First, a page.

Humility is the connecting thread running through our lectionary readings this week. The prophet Micah recounts a vision of a divine lawsuit, in which God and the prophet and a representative of the Israelite community contend with one another. What is at issue is what God expects of his people, whom he has repeatedly protected and delivered from harm and hardship. The prophet is given the last word in this passage, speaking to Israel God’s truth: “He has told you, O mortal, what is good; and what does the Lord require of you but to do justice, and to love kindness, and to walk humbly with your God?”
Psalm 15, appointed for this week, takes up a similar theme. The psalm also focuses on who will be admitted into God’s presence—“who may abide upon your holy hill?” The answer, like the Beatitudes, is a list: one who walks blamelessly, who speaks the truth (which is also in his heart), who speaks no guile, who has no contempt, who rejects the wicked, who honors the Lord, who promises to do no wrong, who keeps his word, who gives without expecting gain.
In writing to the church at Corinth, Paul explains to them the very un-Greek message of the cross of Christ. It is not informed by the classical notion of wisdom. To that worldview it appears as “foolishness,” Paul writes. The whole message of the gospel, as Paul presents it here, is narrowed down to one, shameful and degrading sign—the cross. The social stigma of Jesus’ crucifixion and death as a common criminal is the “vulgar joke” (“folly”) that gives meaning to the kingdom Jesus came to usher in. In the new order that begins with him, the deaf will hear, the blind will see, the first shall be last and the last first. God’s kingdom in no way resembles the powers and kingdoms of this world.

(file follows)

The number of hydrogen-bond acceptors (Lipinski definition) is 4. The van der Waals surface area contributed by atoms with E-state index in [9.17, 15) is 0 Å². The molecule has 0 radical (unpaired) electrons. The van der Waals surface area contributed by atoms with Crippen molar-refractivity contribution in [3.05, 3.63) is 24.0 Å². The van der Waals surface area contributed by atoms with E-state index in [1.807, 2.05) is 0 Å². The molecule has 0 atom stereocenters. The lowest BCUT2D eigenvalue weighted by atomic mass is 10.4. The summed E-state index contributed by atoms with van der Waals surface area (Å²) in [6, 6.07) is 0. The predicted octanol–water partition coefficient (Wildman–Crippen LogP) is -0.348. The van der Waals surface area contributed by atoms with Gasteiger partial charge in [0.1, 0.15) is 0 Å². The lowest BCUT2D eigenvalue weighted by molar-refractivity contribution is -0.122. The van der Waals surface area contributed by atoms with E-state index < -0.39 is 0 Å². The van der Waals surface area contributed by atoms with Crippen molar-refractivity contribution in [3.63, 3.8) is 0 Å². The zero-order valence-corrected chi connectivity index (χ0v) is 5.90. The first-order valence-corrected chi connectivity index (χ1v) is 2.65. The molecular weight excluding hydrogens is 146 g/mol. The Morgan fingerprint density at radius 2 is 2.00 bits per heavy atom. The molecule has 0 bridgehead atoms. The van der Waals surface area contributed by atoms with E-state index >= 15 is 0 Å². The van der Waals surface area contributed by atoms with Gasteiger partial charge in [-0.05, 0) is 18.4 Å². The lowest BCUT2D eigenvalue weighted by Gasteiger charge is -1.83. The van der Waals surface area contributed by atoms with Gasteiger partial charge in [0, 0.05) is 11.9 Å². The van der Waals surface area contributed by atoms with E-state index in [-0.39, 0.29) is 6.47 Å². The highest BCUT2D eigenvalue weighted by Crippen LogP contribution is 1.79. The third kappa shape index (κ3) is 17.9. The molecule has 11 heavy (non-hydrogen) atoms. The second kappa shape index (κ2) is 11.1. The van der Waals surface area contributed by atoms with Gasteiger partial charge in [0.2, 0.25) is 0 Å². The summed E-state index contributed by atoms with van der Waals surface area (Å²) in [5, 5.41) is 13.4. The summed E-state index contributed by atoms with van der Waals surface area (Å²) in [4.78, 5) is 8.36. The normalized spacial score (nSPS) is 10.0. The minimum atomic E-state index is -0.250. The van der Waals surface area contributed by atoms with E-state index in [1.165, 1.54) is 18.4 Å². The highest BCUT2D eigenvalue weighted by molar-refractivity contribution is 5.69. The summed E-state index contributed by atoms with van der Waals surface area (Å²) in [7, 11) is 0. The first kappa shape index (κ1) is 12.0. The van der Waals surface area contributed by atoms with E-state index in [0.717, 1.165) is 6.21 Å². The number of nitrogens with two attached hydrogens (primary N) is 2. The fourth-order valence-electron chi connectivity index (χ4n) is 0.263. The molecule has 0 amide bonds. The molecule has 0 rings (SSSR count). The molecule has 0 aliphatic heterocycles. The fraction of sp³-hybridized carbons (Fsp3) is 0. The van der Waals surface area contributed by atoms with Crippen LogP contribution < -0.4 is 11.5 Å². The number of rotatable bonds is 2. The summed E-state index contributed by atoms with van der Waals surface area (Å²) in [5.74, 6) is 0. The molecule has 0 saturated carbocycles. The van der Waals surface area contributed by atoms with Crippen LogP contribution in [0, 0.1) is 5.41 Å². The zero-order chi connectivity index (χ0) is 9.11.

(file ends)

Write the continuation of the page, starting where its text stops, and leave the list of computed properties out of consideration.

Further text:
That is the message Jesus delivers in the Beatitudes, the thematic statement prefacing his whole discourse about being a part of the kingdom. Far from being a practical statement about a nice way to behave, these statements establish Jesus and his kingdom in direct opposition to the ways of this world. If you are afraid of looking foolish, then the way of following Jesus will be difficult for you. If you open yourself to find freedom in that foolishness, the kingdom is very near you.